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From Old French peleterie, the trade of a skinner or peltmonger.


peltry (plural peltries)

  1. Pelts or skins, collectively; skins with the fur on them; furs.
    • 1679-1680, Jasper Danckaerts, Journal of Jasper Danckaerts, 1679-1680[1]:
      It has gray hair, and the fleece is sometimes sold with other peltries, but it is not worth much, although it has some odor.
    • 1814, Meriwether Lewis and William Clark, History of the Expedition under the Command of Captains Lewis and Clark, Vol. I.[2]:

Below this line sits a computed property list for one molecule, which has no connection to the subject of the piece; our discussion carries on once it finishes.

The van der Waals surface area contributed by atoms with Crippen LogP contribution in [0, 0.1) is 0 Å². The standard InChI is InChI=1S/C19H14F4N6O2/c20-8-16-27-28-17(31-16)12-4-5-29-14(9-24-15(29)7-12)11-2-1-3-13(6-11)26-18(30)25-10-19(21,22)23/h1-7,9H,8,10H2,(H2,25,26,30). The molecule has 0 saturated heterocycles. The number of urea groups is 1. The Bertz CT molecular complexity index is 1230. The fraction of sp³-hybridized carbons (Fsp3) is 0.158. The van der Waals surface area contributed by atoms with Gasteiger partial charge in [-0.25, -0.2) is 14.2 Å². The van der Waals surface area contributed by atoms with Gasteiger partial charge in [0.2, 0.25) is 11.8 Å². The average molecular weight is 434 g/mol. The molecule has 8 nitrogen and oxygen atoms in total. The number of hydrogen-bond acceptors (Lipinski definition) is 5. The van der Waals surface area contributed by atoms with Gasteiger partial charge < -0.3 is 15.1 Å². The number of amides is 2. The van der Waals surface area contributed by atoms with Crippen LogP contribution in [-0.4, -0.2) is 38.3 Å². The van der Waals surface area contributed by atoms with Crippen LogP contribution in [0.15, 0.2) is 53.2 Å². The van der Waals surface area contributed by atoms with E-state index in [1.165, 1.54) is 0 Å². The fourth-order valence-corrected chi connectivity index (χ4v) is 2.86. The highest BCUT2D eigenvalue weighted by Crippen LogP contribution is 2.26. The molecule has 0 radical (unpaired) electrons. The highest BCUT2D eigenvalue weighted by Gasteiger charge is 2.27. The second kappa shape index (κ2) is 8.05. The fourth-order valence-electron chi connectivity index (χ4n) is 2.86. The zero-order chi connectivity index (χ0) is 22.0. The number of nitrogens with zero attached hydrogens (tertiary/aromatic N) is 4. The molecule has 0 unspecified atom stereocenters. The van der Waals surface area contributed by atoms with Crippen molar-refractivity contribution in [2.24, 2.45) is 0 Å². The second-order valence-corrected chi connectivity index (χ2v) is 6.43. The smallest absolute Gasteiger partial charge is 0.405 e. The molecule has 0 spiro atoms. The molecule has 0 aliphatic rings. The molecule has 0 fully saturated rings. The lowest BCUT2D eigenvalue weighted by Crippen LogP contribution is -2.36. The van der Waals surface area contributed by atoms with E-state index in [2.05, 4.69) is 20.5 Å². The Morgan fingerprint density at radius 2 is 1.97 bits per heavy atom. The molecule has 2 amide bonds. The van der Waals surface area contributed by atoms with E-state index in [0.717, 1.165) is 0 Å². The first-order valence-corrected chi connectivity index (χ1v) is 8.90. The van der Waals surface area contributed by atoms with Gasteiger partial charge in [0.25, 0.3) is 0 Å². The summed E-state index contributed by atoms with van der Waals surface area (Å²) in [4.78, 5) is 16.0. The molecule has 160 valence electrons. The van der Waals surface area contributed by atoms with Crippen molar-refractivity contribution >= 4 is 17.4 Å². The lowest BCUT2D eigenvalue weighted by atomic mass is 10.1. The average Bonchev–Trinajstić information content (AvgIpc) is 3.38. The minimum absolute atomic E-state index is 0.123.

We met with a party of three hunters from the Sioux river; they had been out for twelve months, and collected about nine hundred dollars worth of peltries and furs.
    • 1855, Herman Melville, Israel Potter[3]:
      Selling his glittering goods at a great advance, he received in exchange valuable peltries and furs at a corresponding reduction.